Bloomberg swarms March, April primary states with 200 staffers

Michael Bloomberg walks off the stage after an event to introduce his gun safety policy agenda at the Heritage Christian Center on Dec. 5 in Aurora, Colorado. The event, which was closed to the public, was held with survivors of gun violence and community leaders from across Colorado.


WASHINGTON – Michael Bloomberg’s presidential campaign has hired more than 200 staffers to work in 21 states, aides told McClatchy, providing the New York billionaire with the largest organization after the early voting states of any 2020 Democratic candidate. 

Bloomberg, a late entrant into the White House race, finalized a fleet of state leadership hires this week, signing on a cadre of former campaign hands to Barack Obama, past presidential and gubernatorial races and national and state party committees. 

It means Bloomberg, who is skipping the first four nominating contests in February, now has teams in nine of the 14 Super Tuesday states that vote on March 3, as well as aides in four states that vote in April. The campaign’s beefed-up ground game supplement the north of $80 million the former New York City mayor has already spent on TV ads through this week. 

“We can have a large and concurrent conversation with the American people in 29 or 30 contests all at once while our opponents are stuck talking to a narrow portion of the electorate in the early states,” said Dan Kanninen, a veteran Democratic operative directing Bloomberg’s effort in the states. “It means we’re out of the sandbox. … While we’re late to the contest overall, we’re going to be early to the March states.” 

Hiring in Florida 

Bloomberg, who has tapped into his massive personal wealth to fund his campaign, is hiring staff in the following states: Arkansas, California, Colorado, Maine, Minnesota, North Carolina, Tennessee, Texas and Virginia, which all vote on Super Tuesday; Michigan, Missouri and Mississippi, which vote a week later on March 10; Arizona, Florida, Illinois and Ohio, which vote on March 17 and Georgia, which votes March 24.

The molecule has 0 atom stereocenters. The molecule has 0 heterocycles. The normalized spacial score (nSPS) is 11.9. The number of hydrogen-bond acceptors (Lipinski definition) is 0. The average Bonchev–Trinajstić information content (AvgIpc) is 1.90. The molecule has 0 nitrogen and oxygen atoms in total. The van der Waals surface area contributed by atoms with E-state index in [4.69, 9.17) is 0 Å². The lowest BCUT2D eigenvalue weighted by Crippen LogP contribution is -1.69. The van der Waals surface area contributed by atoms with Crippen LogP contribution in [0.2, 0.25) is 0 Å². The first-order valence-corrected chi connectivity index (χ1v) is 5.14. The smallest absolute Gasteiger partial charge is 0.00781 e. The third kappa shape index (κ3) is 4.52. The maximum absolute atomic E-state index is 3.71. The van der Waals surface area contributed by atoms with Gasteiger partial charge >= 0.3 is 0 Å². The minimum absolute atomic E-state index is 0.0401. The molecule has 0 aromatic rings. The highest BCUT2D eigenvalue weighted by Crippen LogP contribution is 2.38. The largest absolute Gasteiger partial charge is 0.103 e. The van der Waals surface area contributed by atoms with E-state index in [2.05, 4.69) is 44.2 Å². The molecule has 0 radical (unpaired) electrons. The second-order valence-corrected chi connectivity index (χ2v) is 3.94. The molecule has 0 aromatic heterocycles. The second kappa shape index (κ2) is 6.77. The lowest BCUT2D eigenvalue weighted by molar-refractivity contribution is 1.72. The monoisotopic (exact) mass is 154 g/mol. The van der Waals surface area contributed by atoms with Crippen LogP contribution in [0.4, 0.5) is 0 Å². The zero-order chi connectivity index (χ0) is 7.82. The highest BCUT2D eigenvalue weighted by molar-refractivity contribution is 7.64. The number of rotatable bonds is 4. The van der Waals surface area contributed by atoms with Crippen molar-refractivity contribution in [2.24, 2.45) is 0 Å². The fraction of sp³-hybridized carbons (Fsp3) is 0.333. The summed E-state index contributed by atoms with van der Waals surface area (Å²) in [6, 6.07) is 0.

Additionally, Bloomberg has already assigned staff to the general election battleground state of Wisconsin, the sole primary on April 7, as well as the late April contests of Maryland, New York and Pennsylvania. 

Planned Bloomberg campaign office projections include 13 in Pennsylvania, 12 in Ohio, nine in Michigan, seven in Wisconsin and five in Tennessee, according to a partial list shared first with McClatchy. 

Election strategy 

The moves are a reflection of the political talent that can still be drawn to a longshot, unorthodox presidential bid if its largely unconstrained financially. The strategy is to plant deep roots in places that are not only vital in a prolonged primary slog, but in a general election against President Donald Trump.

“So many of the most critical states in the fall are in those March contest states,” said Kanninen. “Donald Trump is not governing — he’s campaigning in all these places and Democrats aren’t. When we get to these places there’s relief that there’s a Democrat there to take on Donald Trump.” 

To start, the initial 170 staff will be placed in the states, with the rest helmed in Bloomberg’s New York headquarters. The team will only grow from there after the holidays. 

State advisers 

In California, the largest delegate trove in the country, Kyle Layman, the former western states political director for the Democratic Congressional Campaign Committee, will serve as a senior adviser. 

He’ll be joined by Drew Godinich, another former DCCC aide who will run communications and strategic initiative director Christine Turner, who served on Obama’s National Security Council.

Carla Brailey, a vice chair of the Texas Democratic Party, is heading up Bloomberg’s team in the state with the second biggest delegate pool. Florida will be overseen by Brandon Davis, a former chief of staff at the Democratic National Committee who ran Andrew Gillum’s unsuccessful gubernatorial campaign in 2018. Davis will also serve in a senior advisory role out of New York. 

Obama alumni hired 

In North Carolina, James Mitchell, a Charlotte city councilman and former president of the National League of Cities, will join Justin Vollmer, a Democratic organizer who worked on Hillary Clinton’s 2016 presidential campaign, as senior advisers. 

Other Obama alumni turned Team Bloomberg include Colorado senior adviser Ray Rivera, who directed Obama’s western caucus strategy, Maryland senior adviser Jason Waskey, who was Obama’s 2012 state director, Maine senior adviser Michael Cuzzi, who was Obama’s 2008 New Hampshire political director, Missouri state director Grant Campbell, who was Obama’s director of advance, Ohio state director Aaron Pickrell, who was Obama’s 2008 Ohio director and Virginia senior adviser Lise Clavel, Obama’s 2012 Virginia director.

Democratic operative Michael Ceraso, who worked for Pete Buttieig’s campaign earlier this year, said Bloomberg is attracting Obama-era talent because they are sober about the main task of this election. 

“The current political environment isn’t looking for hope and change. No, voters are placing a premium on beating the other team above everything else. Former Obama operatives understand this,” said Ceraso. “Oh, and it doesn’t hurt they can collect a huge check along the way.”


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